Lifespan: Why we Age and why we don't have to - Sinclair
New book by David Sinclair, Harvard genetics/longevity researcher I've posted about here.
I've been reading it and recommend this to the forum as a book you'll very likely enjoy and get a lot from (I got a copy from the Library). It's a book for the popular press but more 'upscale' then you typically get, and just right for the scientifically literate educated people on this forum.
In particular it's already a wonderful resource for helping me synthesize where we are, and at least his theory of where we are going in aging mitigation. In particular why the anti-oxidation theory of aging is incorrect, and why his information theory of aging is, if not correct, then certainly the best theory we have with present day knowledge.
In short he breaks aging down to a loss of information in two forms - genetic (the 'hardware' and epigenetic (the 'software'). So far the things we discuss here are addressing the hardware - such as mitochondrial function and senolytics. He discusses what he believes the second stage which is the software, or epigenetic restoration.
Well worth a read, discussion welcome.
First takeaway: I'm considering whether to continue to pursue further supplementation for aging. For example; sulforathane. Rhonda Patrick has extolled its virtues as has Sandra Kaufman, but it's hard to get and/or expensive in capsule form and dealing with broccoli sprouts is a pain. As it is I am heavily invested in antioxidant lifestyle and supplementation. According to Sinclair while this isn't a negative and has some preventative benefit, it's clear that it won't increase total lifespan.
Also of note; I'm finding a much correspondence between what he is saying and sandra kaufmann protocol. OK Sinclair worked on Sirtuins, but if you're trying to figure out the core of your supplement program than you'd probably be hard pressed to find a better starting place than the Kaufmann Protocol.
Idea being considered: stick with the approach we have here which is diet, exercise, hormones, senolytics & supplementation but probably little benefit from going overboard. This is "Phase I", which is preserving what we have and staving off the worst of aging. Meanwhile wait for "Phase II" which is epigenetic reprogramming, probably available in the next decade.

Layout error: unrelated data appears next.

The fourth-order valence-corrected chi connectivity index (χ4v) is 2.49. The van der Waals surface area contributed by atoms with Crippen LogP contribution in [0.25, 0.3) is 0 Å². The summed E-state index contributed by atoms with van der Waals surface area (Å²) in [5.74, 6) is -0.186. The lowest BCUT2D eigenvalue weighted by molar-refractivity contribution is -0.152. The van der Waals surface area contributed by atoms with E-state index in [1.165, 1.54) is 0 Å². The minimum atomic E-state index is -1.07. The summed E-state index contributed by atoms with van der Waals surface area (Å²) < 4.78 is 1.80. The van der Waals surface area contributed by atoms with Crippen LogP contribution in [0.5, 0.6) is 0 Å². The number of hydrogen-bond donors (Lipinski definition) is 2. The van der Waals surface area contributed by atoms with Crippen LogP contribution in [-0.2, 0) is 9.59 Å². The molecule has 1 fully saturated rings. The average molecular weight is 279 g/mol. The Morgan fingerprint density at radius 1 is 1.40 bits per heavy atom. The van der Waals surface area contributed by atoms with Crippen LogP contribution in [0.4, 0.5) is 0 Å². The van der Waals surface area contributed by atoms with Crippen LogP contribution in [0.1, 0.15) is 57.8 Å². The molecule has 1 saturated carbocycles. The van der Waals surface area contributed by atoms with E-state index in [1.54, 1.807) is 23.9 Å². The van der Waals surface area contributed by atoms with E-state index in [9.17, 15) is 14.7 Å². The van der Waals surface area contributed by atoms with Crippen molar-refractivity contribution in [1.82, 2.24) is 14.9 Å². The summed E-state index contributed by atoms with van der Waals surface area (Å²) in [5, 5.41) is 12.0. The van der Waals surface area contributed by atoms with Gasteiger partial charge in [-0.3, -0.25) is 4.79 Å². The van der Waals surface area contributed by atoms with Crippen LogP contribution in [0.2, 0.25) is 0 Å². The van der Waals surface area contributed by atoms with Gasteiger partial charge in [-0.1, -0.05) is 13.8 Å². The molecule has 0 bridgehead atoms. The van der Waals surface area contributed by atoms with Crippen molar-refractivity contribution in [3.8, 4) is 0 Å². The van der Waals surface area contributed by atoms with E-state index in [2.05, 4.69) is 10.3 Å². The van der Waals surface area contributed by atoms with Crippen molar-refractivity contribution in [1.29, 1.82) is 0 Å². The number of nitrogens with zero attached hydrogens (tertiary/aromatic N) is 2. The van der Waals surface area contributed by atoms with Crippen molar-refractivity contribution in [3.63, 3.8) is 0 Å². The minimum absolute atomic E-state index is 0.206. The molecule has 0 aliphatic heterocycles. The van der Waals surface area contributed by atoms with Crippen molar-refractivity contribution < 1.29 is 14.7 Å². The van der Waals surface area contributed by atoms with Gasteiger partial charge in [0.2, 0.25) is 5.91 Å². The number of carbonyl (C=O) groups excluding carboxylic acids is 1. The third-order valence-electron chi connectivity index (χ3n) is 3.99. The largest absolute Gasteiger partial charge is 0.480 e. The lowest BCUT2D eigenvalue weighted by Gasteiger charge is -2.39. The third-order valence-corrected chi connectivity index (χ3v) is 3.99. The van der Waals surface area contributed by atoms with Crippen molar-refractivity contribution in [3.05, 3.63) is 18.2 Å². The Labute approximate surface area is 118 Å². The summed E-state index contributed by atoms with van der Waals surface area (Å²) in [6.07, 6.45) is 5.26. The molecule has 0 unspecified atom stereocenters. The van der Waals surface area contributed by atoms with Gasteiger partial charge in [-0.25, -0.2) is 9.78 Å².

We were speaking of plant and animal based diets elsewhere on the forum, here's duplicate post with notes from the book on the subject
Followup, in David Sinclair's new book he discusses how certain Amino Acids - prevalent in animal foods, promote the aging process via mTOR (c.f. p99*). Current thinking is that it's nutrient sensing that tells our system whether times are good (lots of food = time to breed and grow) or bad (not much food = time to repair and wait it out). Specifically (pp 100-101)
There's a lot of methionine in beef, lamb, poultry, pork, and eggs, whereas plant proteins, in general, tend to contain low levels of that minor acid - enough to keep the lights on, as it were, but not enough to let biological complacency set in.
The same is true for arginine and the three branched-chain amino acids, leucine, isoleucine, and valine, all of which can activate mTOR. Low levels of these amino acids correlate with increased lifespan ...
Now of course research is always evolving and it's difficult to know the right approach in the early days. However, FWIW personally I started my age reversal program in the 80's and back then all we suspected was "eat plants and exercise" - based on the early data we had back then (I've been a vegan since and have documented my biological age and measurements around the forum). Now we know much more, including the mechanisms by which animal foods, via specific amino acids, turn off the rejuvenation processes. Personally I'm scratching the amino acids off the list.